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Default Airfoil?

Probably a Clark Y, it should be easy to check on the web.

The Clark Y has a zero lift AofA -3.51*
Old 11-02-2002, 11:45 PM
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Default My winter project.

Soarrich I think you're right about the top wing having a couple of degrees pos incidence and something like a clark Y for an airfoil , maybe thinned or even modified a bit. I have the Profili program so i would be able to do that easily. What does AofA stand for?
Old 11-03-2002, 12:58 AM
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Default My winter project.

The Gee Bee R series, the E, and the Z all used a NACA M6 airfoil that was a rediculous 8% thick. You will probably want to go a bit thicker than that. I think your design looks a bit like Steve Wolf's "Samson" biplane, except for the elliptical wings.
Old 11-03-2002, 01:11 AM
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Default My winter project.

Thanks chad. I'll see if that airfoil is in the Profili Library. Thats
a neat looking bipe in the pic. Never seen that one before.
Old 11-03-2002, 02:11 AM
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Default My winter project.

Originally posted by LoopyLewi
What does AofA stand for?
Angle of attack. Zero lift at -3.51* AofA means that if the airfoil goes throgh the air at any more postive AofA than -3.51* it makes lift.

The plane below which I built is set up with 0* downthrust, 0* main wing and 0* on the stab, flies great. With the wing set at 0* it's wing which is a Clark Y is making 3.51* of lift. The 1150 sq in wing picks up the 16 pound plane at about 20 mph.
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Old 11-03-2002, 07:05 AM
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Default My winter project.

That's a different looking plane in the pic. Did you design it? Thanks for the info. I designed a 18" long Gee-Bee monoplane powered by an old .10 os a few years back. I banded on a flat bottom wing and also made the mistake of trying to fly it without the cowl on because of engine problems. I've never seen another plane do what that thing did. The hairy flight lasted about 45 seconds. I could only get about one step behind it the whole way, then it pile drove itself into the ashpalt. I'm going to do my best to get this one right.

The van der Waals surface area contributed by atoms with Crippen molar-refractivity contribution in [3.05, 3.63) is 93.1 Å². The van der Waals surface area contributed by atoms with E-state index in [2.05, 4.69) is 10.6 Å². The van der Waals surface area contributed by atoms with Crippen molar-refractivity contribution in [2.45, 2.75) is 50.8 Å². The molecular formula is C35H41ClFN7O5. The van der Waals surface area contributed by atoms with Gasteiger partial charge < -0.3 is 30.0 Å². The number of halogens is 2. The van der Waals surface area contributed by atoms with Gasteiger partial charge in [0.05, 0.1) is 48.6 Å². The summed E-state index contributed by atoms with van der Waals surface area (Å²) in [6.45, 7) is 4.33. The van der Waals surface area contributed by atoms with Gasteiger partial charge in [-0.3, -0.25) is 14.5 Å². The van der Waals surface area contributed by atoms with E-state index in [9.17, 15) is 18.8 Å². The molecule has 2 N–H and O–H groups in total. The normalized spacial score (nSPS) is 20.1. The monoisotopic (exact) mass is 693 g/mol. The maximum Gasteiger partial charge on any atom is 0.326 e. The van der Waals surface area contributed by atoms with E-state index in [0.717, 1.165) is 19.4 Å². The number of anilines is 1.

Old 11-03-2002, 08:16 AM
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Default My winter project.

I remember reading about a model of a racer with a large radial cowling like your design. He also tried to fly it with the cowling removed and almost crashed it as a result. When they are THIS big I gather that it needs to be on there to keep the airflow in control.

BTW, the big selling point with the M6 or any other airfoil with similar reflex in the trailing edge is that it has a minimal center of pressure travel with changes to the Angle of Attack ( that AofA I gather).

If you want to keep a smallish stabilizer area for aesthetic reasons then you need an airfoil with this minimal, zero or even positive pitching moment. You may want to look at the EH series of airfoils that are intended for swept flying wings. They tend to have pitching moments close to zero.

The other way to get a zero pitching moment airfoil is to go full symetrical. If you plan on much aerobatic flying this wouldn't be a bad choice either. But if the model comes out a little heavy then the landing speeds will be higher.

The advantage of a low pitching moment airfoil is that the stabilizer won't be overloaded at any normal flight regime and the model will handle more consistently at different speeds and attitudes. You won't get as much lift as with more negativley pitching airfoils but if you can keep the model light the lower wing loading can make up for this.
Old 11-03-2002, 03:39 PM